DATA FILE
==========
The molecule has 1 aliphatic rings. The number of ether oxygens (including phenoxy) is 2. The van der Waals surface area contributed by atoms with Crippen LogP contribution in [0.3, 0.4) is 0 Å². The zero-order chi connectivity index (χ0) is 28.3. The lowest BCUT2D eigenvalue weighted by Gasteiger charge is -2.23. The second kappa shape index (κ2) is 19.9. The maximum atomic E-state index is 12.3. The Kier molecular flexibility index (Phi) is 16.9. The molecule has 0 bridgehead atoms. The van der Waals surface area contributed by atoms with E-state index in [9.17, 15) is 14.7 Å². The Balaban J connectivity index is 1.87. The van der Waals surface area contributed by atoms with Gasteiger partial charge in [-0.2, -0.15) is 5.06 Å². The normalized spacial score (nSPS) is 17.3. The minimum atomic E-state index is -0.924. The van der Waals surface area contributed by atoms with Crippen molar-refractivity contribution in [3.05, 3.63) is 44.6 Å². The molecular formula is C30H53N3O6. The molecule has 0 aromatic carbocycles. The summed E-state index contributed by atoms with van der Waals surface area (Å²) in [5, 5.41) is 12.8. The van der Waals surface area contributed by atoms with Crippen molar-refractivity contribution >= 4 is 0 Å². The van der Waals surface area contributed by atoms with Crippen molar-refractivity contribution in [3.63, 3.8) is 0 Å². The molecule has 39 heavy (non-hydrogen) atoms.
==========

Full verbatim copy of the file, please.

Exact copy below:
The molecule has 1 aliphatic rings. The number of ether oxygens (including phenoxy) is 2. The van der Waals surface area contributed by atoms with Crippen LogP contribution in [0.3, 0.4) is 0 Å². The zero-order chi connectivity index (χ0) is 28.3. The lowest BCUT2D eigenvalue weighted by Gasteiger charge is -2.23. The second kappa shape index (κ2) is 19.9. The maximum atomic E-state index is 12.3. The Kier molecular flexibility index (Phi) is 16.9. The molecule has 0 bridgehead atoms. The van der Waals surface area contributed by atoms with E-state index in [9.17, 15) is 14.7 Å². The Balaban J connectivity index is 1.87. The van der Waals surface area contributed by atoms with Gasteiger partial charge in [-0.2, -0.15) is 5.06 Å². The normalized spacial score (nSPS) is 17.3. The minimum atomic E-state index is -0.924. The van der Waals surface area contributed by atoms with Crippen molar-refractivity contribution in [3.05, 3.63) is 44.6 Å². The molecular formula is C30H53N3O6. The molecule has 0 aromatic carbocycles. The summed E-state index contributed by atoms with van der Waals surface area (Å²) in [5, 5.41) is 12.8. The van der Waals surface area contributed by atoms with Crippen molar-refractivity contribution >= 4 is 0 Å². The van der Waals surface area contributed by atoms with Crippen molar-refractivity contribution in [3.63, 3.8) is 0 Å². The molecule has 39 heavy (non-hydrogen) atoms.